Death as a process that is inherently social and quite active.

I have come to appreciate death as a process that is inherently social, and one that is quite active. As a hospice volunteer, my presence is not constant, but regular. And in this time, I have come to appreciate my relationship with the hospice patient—no matter how strong—as one that places me in the process of both dying and living. I say a process because, like life, death is an act in motion. My relation to the patients with whom I visited changing each time I visit.

Meet someone once, and his death is merely an absence, a pinpoint in both my and his process. During my first introductory visit to the Wayne center, I met a gentleman with advanced ALS. Hardly able to speak, he struggled to chat about motorcycles until he asked for the nurse and we left. The following week, I received an email about his passing.

Meeting someone twice, and his death is the loss of another Green Bay fan and a husband. During the same visit, I met “Len” —another, less advanced ALS patient—and his wife, “Sue”. Sue informed us that she visited six days a week for the past year. Len nodded, then returned to watching football. The next visit, Len was again watching football. I ask him who his favorite team is. “Green Bay,” he said never looking up from the screen. My next visit, the sign on Len’s door is gone, and his bed is empty.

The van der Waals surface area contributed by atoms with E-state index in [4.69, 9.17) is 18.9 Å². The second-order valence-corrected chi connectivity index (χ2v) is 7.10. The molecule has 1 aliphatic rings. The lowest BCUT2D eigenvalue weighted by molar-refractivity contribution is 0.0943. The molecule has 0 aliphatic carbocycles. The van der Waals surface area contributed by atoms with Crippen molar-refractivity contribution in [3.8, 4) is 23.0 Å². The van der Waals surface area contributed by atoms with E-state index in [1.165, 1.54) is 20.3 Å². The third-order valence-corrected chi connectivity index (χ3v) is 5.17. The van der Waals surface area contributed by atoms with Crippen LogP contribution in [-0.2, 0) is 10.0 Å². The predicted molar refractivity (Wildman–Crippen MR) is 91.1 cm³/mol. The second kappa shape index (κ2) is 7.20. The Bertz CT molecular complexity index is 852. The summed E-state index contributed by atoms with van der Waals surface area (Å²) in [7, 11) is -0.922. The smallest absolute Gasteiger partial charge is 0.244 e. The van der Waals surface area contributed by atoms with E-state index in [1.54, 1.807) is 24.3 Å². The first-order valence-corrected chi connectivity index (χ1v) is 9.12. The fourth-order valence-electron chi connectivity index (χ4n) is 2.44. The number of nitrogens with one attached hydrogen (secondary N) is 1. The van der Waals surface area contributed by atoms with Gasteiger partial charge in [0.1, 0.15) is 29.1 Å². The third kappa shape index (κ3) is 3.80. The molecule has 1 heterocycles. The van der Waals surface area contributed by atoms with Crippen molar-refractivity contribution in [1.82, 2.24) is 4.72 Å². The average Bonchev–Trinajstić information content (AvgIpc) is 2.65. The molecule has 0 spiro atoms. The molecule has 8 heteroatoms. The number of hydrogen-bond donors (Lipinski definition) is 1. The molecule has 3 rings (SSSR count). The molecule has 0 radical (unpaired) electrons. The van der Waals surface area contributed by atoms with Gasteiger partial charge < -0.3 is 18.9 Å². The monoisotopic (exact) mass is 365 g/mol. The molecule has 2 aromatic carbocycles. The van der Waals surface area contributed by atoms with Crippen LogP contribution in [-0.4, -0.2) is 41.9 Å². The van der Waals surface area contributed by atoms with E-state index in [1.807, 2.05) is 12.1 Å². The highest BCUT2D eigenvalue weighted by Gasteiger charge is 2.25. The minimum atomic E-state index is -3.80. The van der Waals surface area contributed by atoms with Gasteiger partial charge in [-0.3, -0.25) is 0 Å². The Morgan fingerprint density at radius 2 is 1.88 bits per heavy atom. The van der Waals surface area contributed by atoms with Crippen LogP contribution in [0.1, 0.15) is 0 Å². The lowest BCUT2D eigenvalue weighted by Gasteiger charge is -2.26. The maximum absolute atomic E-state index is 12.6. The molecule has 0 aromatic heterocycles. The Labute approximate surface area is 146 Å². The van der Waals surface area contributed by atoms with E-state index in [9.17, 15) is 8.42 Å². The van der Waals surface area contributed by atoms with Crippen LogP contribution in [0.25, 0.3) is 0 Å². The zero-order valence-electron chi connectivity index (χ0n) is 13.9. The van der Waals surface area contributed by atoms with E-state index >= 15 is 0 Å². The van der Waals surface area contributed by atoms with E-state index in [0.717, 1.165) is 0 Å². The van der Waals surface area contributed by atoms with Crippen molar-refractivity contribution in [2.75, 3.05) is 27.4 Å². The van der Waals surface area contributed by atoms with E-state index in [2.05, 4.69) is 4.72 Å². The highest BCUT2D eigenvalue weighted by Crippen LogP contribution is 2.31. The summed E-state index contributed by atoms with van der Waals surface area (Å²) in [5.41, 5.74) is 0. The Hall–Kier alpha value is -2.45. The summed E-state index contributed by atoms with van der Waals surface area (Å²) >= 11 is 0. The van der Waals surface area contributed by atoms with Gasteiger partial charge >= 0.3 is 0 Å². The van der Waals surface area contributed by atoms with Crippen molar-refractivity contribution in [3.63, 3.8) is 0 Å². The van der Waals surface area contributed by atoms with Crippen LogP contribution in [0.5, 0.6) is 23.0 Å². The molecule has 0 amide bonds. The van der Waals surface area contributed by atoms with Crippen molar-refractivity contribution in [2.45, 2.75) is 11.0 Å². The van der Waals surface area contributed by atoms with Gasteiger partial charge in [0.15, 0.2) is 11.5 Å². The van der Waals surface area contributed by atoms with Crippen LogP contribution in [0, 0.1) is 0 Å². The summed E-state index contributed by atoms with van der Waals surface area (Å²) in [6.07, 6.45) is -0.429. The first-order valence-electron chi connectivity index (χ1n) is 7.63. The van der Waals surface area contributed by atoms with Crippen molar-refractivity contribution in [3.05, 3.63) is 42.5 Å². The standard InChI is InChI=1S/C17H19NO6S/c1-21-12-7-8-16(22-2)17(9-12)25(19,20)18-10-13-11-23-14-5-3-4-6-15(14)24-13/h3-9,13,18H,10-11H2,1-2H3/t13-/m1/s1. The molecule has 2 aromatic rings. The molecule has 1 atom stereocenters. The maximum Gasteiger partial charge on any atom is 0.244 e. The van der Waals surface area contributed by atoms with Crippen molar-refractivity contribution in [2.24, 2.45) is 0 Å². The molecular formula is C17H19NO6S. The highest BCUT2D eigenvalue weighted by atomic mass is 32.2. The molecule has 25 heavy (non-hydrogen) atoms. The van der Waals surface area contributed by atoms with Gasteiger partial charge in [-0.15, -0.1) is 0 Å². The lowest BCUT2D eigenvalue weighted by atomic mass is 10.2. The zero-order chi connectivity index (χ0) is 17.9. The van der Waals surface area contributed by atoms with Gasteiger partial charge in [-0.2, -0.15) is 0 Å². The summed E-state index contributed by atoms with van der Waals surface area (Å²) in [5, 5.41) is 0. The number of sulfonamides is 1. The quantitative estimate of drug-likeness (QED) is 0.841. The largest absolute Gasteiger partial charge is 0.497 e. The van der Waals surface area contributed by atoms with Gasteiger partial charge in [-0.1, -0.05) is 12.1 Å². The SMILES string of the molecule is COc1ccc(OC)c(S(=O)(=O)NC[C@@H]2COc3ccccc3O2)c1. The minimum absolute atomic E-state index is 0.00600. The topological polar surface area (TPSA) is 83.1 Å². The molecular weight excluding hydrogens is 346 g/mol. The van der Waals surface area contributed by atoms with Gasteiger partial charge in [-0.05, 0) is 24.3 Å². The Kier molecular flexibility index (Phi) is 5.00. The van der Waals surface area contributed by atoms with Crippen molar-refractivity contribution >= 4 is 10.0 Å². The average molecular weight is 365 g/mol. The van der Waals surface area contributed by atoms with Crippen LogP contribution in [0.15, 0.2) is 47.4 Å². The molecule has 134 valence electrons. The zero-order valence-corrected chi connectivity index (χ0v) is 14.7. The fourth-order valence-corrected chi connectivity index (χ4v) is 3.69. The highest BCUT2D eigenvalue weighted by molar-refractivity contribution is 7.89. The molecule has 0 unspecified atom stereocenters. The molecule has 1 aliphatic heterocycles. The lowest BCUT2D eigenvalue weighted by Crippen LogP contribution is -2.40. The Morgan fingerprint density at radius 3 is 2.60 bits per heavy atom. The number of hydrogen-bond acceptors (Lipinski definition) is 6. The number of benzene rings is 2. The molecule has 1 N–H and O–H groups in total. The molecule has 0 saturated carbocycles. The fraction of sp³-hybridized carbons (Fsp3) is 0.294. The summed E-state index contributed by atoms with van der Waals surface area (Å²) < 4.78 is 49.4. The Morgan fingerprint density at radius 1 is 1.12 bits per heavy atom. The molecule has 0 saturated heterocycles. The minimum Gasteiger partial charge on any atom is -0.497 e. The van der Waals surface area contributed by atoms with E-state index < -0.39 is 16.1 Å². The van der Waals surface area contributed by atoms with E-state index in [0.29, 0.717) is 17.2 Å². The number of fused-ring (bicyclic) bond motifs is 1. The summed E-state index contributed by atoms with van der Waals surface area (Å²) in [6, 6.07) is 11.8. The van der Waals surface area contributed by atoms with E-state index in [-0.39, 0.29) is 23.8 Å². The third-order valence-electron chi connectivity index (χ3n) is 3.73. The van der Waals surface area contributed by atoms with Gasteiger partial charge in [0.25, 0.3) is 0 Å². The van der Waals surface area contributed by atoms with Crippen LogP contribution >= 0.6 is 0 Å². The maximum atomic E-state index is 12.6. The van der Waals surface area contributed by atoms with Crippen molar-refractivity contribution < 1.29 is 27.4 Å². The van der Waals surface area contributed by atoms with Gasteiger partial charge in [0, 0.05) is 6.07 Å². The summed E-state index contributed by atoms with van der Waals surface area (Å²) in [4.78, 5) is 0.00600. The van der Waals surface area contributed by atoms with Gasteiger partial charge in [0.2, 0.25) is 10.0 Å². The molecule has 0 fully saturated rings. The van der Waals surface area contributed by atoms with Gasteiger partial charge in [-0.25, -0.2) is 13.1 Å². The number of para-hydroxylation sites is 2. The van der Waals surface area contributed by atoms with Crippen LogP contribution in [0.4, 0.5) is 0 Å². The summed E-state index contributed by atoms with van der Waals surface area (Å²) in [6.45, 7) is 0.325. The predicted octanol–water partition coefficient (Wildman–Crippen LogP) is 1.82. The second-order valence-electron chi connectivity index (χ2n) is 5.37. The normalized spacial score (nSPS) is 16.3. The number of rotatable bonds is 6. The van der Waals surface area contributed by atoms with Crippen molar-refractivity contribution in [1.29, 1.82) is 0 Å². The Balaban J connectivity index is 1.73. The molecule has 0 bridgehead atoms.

Meeting someone a few times, and you begin to appreciate the sociality that seems inherent in hospice care, and in dying. By my third visit with “LuLu”, I was lucky enough to hear all about her baby doll and the Wayne Center cat, that she likes cooking and she hasn’t seen her sister in a while. And by the fourth, she had offered to adopt my fellow volunteer and I as her niece and nephew. While LuLu was still alive and active—physically, that is—on my last visit, I could see how even the last few months have changed her. She is forgetting more, and the stories started to repeat themselves.

The hospice patient, while they may be physically lying in a bed, is going through the dying process as a person in motion. Throughout this endeavor, the patient’s relationship with those around them is constantly changing as their illness and health changes and they approach death. This movement is ingrained at a socio-cultural level by the many metaphors and euphemisms we use to explain death and dying: a passing, a moving on, going to a better place, stepping through a door. Yet, I have had a chance to see these metaphors in action through my time volunteering in hospice care. In living, as in dying, it is difficult to form memorable bonds with someone after one or two visits. Relationships require building and cultivating, developing overtime. While my relationships with the gentleman in Room 202, Len and LuLu were all different, each has taught me a little bit about the process of dying, but more importantly, each has taught me about the process of relating.